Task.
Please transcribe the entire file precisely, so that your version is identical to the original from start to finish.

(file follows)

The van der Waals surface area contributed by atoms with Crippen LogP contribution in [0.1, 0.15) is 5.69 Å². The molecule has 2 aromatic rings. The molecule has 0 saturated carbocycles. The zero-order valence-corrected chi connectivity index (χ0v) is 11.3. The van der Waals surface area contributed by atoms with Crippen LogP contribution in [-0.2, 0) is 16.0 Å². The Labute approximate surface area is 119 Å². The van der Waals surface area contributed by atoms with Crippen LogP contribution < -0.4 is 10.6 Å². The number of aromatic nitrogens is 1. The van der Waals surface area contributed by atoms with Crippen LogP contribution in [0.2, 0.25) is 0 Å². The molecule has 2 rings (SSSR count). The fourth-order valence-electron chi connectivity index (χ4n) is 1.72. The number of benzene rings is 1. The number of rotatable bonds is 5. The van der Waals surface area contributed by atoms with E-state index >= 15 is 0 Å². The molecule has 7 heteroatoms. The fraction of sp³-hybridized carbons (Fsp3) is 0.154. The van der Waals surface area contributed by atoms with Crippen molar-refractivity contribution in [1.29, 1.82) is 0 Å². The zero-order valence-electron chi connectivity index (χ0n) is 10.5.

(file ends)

The van der Waals surface area contributed by atoms with Crippen LogP contribution in [0.1, 0.15) is 5.69 Å². The molecule has 2 aromatic rings. The molecule has 0 saturated carbocycles. The zero-order valence-corrected chi connectivity index (χ0v) is 11.3. The van der Waals surface area contributed by atoms with Crippen LogP contribution in [-0.2, 0) is 16.0 Å². The Labute approximate surface area is 119 Å². The van der Waals surface area contributed by atoms with Crippen LogP contribution < -0.4 is 10.6 Å². The number of aromatic nitrogens is 1. The van der Waals surface area contributed by atoms with Crippen LogP contribution in [0.2, 0.25) is 0 Å². The molecule has 2 rings (SSSR count). The fourth-order valence-electron chi connectivity index (χ4n) is 1.72. The number of benzene rings is 1. The number of rotatable bonds is 5. The van der Waals surface area contributed by atoms with E-state index >= 15 is 0 Å². The molecule has 7 heteroatoms. The fraction of sp³-hybridized carbons (Fsp3) is 0.154. The van der Waals surface area contributed by atoms with Crippen molar-refractivity contribution in [1.29, 1.82) is 0 Å². The zero-order valence-electron chi connectivity index (χ0n) is 10.5.